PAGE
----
by the applicant Maria Cano by inheritance from her deceased daughter, Lourdes Guerrero who,
in turn, inherited the same from her father Evaristo Guerrero and, hence falls squarely under the
provisions of Article 891 of the Civil Code; and that each and everyone of the private oppositors
are within the third degree of consanguinity of the decedent Evaristo Guerrero, and who
belonging to the same line from which the property came.
It appears, however, from the agreed stipulation of facts that with exception of Eustaquia
Guerrero, who is the only living daughter of the decedent Evaristo Guerrero, by his former
marriage, all the other oppositors are grandchildren of the said Evaristo Guerrero by his former
marriages. Eustaquia Guerrero, being the nearest of kin, excludes all the other private oppositors,
whose degree of relationship to the decedent is remoter (Article 962, Civil Code; Director of
Lands v. Aguas, 62 Phil., 279)." (Rec. App. pp. 16-17)
This decree having become final, all persons (appellees included) are barred thereby from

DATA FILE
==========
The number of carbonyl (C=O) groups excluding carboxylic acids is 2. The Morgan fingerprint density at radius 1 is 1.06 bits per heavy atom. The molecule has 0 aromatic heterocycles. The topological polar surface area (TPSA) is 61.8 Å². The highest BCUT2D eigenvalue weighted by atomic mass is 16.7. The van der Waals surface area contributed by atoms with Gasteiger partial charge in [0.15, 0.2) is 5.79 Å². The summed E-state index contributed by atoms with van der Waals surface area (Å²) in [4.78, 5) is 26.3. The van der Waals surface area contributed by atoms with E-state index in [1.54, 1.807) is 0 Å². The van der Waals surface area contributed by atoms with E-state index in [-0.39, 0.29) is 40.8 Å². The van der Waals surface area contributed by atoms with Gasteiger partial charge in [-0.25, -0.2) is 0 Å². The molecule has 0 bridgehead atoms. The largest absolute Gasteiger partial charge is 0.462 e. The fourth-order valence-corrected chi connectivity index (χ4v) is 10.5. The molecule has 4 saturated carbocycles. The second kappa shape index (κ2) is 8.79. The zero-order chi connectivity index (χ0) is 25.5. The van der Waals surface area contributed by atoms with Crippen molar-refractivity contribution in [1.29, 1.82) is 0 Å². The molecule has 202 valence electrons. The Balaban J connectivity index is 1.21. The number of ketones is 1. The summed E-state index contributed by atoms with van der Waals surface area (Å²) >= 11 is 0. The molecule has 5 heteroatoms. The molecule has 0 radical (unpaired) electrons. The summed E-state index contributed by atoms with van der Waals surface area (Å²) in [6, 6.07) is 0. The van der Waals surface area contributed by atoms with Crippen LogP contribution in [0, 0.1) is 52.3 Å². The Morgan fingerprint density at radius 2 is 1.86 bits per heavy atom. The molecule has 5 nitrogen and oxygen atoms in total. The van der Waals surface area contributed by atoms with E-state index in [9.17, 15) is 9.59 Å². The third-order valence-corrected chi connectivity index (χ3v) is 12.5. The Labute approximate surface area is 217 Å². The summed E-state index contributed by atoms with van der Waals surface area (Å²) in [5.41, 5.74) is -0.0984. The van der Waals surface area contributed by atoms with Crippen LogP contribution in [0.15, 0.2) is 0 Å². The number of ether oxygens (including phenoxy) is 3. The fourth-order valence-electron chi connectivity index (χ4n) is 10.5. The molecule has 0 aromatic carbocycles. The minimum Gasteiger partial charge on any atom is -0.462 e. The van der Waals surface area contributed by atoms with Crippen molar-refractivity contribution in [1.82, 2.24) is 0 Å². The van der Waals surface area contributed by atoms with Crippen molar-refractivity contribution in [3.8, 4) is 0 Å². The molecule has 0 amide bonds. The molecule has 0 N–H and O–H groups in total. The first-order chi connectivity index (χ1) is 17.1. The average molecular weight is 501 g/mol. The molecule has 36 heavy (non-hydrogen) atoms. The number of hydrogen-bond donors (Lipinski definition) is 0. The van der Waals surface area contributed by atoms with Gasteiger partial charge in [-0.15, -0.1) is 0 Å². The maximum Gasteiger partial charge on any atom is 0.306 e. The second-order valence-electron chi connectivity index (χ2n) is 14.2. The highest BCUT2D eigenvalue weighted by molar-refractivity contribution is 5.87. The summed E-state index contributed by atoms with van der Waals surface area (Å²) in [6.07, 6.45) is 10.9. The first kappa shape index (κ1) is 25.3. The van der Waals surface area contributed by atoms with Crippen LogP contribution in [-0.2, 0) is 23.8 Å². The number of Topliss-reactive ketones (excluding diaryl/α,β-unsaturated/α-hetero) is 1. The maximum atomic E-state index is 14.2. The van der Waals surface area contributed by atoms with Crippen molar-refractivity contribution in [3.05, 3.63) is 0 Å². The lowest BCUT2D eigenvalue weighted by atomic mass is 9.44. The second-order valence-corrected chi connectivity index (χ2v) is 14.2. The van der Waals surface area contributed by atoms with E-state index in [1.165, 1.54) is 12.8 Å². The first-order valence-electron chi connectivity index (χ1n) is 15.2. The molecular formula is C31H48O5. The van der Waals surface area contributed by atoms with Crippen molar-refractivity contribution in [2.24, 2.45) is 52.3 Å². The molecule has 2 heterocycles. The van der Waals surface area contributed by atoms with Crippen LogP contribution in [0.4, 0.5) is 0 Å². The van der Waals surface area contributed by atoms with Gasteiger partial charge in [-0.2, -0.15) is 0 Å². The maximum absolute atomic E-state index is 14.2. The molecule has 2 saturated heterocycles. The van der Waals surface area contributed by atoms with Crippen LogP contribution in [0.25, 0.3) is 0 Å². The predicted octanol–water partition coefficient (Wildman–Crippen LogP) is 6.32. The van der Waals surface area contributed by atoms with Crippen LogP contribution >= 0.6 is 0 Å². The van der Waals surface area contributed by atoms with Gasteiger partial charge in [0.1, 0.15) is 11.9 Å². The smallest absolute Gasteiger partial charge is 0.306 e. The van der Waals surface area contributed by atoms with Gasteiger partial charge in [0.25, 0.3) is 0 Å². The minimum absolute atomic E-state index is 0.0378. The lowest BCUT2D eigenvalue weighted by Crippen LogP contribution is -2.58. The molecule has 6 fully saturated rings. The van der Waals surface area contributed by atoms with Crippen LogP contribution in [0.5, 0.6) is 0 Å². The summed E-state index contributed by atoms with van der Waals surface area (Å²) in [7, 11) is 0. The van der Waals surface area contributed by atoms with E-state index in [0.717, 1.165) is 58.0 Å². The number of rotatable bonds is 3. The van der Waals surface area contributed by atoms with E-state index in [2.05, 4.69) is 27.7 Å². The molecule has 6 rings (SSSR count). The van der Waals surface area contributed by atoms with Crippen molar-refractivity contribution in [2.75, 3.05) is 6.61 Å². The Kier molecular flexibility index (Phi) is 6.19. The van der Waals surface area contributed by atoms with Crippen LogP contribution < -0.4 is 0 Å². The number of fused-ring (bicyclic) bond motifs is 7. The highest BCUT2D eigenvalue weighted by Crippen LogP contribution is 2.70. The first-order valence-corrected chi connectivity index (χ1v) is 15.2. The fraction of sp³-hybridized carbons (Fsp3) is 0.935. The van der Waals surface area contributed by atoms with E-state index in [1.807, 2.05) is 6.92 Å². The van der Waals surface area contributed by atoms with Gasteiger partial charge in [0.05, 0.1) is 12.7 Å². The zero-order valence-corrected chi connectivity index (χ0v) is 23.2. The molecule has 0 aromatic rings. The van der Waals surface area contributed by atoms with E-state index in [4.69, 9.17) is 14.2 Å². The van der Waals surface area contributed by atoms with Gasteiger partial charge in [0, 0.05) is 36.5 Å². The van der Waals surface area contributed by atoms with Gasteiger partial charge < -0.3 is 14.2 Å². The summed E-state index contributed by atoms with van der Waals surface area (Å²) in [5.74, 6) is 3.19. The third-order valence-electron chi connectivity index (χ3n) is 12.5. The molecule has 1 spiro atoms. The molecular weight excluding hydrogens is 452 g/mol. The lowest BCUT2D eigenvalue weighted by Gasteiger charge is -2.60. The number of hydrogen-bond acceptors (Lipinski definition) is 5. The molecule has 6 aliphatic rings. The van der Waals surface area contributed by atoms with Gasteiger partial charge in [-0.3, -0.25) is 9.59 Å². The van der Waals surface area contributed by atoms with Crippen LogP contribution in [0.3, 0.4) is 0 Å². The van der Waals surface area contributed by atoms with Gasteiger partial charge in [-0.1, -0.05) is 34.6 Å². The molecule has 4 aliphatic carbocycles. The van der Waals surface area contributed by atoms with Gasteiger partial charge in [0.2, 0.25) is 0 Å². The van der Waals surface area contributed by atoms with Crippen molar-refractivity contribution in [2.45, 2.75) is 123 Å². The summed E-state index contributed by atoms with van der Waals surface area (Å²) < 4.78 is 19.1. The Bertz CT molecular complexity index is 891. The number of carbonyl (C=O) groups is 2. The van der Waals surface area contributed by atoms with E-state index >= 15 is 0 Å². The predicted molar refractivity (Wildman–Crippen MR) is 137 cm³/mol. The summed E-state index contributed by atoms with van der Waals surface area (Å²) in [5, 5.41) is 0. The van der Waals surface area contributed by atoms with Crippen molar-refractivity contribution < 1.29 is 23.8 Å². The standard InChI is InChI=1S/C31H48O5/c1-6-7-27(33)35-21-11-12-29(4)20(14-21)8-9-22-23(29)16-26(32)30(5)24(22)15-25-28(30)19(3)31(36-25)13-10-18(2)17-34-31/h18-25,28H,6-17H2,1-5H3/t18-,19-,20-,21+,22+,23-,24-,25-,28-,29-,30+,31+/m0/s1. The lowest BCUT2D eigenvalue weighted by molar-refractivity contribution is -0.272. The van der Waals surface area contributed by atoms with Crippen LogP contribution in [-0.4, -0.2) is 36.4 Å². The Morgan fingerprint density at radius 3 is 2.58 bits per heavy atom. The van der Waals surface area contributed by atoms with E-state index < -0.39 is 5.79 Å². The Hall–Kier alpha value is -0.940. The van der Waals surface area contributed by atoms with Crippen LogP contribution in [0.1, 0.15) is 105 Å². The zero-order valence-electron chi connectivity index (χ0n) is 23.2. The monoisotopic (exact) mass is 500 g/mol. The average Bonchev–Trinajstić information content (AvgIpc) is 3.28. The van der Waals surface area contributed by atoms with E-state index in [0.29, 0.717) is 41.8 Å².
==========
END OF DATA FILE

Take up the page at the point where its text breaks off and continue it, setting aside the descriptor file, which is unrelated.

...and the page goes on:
contesting the existence of the constituent elements of the reserva. The only requisites for the
passing of the titled from the reservista to the appellee are: (1) the death of the reservista; and (2)
the fact that the reservatario has survived the reservista. Both facts are admitted, and their
existence in nowhere questioned.
The contention that an intestacy proceeding is still necessary rests upon the assumption that the
reservatario will succeed in, or inherit, the reservable property from the reservista. This is not
true. The reservatario is not the reservistas successor mortis causa nor is the reservable property
part of the reservistas estate; the reservatario receives the property as a conditional heir of the